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    Vitorino Modesto dos Santos1, Laura Campos Modesto2,
    Julia Campos Modesto3

    1Department of Medicine, Armed Forces Hospital, Catholic University of Brasília,

    2Medical Course, University Center of Brasília-DF,

    3Medical Course, Catholic University of Brasília, Brazil

    Email: vitorinomodesto @

    Rev Electron Biomed / Electron J Biomed 2019;3:54-57.

    Dear Editor:

    G6PD deficiency increased in interest during the Covid-19 pandemic, due to the hydroxychloroquine (HCQ) utilization for early treatment1-8. Mutations in the g6pdx gene of the X chromosome are sex-linked and hemizygous males can have the condition, and females are rarely symptomatic carriers, or heterozygous G6PD deficient 1. G6PD acts in processing of antioxidants and glutathione reduction, and its deficiency increase oxidative damage to red blood cells (RBCs).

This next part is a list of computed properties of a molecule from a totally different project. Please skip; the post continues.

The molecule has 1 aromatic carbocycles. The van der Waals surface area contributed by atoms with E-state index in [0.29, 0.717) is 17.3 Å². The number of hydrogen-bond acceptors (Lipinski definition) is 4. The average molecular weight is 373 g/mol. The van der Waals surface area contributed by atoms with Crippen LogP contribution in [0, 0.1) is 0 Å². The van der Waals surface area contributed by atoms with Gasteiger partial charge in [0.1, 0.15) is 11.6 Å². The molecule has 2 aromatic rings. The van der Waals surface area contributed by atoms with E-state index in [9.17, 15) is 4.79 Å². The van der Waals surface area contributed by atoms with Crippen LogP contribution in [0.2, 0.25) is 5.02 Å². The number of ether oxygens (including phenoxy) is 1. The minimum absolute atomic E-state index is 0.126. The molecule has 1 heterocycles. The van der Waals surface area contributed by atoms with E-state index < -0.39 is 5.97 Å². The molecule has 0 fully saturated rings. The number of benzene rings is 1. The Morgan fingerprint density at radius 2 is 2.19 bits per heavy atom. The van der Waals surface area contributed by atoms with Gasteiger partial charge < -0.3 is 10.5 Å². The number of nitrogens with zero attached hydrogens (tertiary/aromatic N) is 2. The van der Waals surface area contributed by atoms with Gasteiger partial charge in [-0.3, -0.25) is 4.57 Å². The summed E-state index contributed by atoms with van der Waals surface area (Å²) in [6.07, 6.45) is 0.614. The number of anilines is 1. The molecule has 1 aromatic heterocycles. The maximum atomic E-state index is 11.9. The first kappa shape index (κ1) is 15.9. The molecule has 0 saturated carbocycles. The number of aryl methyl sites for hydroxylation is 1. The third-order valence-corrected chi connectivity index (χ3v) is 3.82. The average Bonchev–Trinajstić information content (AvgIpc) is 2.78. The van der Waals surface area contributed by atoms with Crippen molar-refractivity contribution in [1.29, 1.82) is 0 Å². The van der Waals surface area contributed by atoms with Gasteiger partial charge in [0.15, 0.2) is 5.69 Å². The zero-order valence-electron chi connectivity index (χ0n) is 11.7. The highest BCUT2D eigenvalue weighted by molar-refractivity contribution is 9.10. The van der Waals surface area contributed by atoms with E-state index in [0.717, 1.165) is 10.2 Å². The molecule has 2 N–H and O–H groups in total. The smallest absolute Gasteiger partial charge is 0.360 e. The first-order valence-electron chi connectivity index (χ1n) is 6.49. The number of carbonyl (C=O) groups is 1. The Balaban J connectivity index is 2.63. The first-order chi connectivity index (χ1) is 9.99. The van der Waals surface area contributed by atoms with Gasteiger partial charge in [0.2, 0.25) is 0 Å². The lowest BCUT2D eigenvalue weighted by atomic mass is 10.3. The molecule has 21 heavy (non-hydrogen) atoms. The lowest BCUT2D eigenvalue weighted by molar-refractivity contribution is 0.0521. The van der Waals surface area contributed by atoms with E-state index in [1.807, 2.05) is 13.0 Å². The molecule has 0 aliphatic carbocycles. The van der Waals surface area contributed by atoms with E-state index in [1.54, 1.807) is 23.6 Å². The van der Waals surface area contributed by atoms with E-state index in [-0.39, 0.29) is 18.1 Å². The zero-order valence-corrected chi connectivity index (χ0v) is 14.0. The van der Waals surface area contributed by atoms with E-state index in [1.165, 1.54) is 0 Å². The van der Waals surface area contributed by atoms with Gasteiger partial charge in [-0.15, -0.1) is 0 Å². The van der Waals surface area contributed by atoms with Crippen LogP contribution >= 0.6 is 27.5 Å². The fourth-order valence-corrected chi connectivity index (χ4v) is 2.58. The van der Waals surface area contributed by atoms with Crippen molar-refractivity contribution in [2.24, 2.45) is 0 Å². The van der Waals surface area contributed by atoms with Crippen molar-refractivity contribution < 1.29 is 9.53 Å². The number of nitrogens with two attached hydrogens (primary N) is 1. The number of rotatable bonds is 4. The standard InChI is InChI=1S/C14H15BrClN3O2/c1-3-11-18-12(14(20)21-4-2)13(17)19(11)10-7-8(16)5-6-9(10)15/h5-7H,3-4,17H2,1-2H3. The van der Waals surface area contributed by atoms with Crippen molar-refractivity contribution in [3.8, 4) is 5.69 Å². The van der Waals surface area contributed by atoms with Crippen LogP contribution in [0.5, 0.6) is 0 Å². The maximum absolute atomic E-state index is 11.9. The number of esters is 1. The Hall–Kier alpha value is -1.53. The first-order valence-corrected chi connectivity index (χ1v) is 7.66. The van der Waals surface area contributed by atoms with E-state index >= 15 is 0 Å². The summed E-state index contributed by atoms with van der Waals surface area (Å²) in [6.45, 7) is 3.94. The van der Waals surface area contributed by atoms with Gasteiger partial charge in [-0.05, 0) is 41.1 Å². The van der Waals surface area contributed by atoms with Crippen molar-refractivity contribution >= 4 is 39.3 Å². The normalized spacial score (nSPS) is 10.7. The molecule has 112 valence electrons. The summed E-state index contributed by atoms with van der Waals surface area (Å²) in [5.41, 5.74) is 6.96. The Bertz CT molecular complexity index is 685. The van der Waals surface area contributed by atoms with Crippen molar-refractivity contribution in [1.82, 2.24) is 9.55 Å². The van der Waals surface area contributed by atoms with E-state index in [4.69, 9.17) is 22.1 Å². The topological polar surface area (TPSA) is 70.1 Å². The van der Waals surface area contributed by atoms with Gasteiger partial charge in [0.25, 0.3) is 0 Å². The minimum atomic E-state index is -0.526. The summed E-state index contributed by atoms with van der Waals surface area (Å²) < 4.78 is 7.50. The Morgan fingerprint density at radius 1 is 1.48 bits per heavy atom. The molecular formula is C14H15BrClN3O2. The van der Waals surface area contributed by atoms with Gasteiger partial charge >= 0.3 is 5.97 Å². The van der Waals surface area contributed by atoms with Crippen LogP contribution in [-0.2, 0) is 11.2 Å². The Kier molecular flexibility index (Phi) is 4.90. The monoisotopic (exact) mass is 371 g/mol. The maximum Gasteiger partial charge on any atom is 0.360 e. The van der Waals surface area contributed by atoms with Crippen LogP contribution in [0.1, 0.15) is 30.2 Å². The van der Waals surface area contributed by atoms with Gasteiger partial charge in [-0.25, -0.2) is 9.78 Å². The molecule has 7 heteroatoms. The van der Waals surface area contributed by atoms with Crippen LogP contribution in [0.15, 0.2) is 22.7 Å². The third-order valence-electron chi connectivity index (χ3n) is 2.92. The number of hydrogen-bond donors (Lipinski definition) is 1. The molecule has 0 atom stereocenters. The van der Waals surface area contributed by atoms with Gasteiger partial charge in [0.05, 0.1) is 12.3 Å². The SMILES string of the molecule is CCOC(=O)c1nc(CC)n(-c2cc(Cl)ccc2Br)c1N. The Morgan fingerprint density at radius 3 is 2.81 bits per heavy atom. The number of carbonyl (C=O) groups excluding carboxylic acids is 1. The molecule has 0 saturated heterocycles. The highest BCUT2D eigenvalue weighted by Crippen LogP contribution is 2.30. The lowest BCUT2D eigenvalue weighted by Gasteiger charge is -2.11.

Manifestations follow trigger mechanisms: fava beans, quinine derivatives, and infections1. Deficiency degrees are variable, the diagnosis is confirmed by enzymatic activity and molecular analysis, and the best management is avoiding exposure to oxidative stressors1.

    Afra et al. evaluated the linking of HCQ to hemolysis in COVID-19, focusing on inconsistency, lack of clarity, and controversies detected in reviewed reports2. They commented that HCQ has been utilized for more than 50 years and hemolysis due to this drug in people with G6PD deficiency has not been conclusively proven in any of the reported large trials. Hemolysis did not occur in 11 deficient patients in more than 700 months of exposure. Besides, there is evidence of a complement-mediated procoagulant state, a prerequisite for atypical hemolytic-uremic syndrome in patients with COVID-19. They concluded that lacks evidence to establishing HCQ as the sole cause of hemolysis2.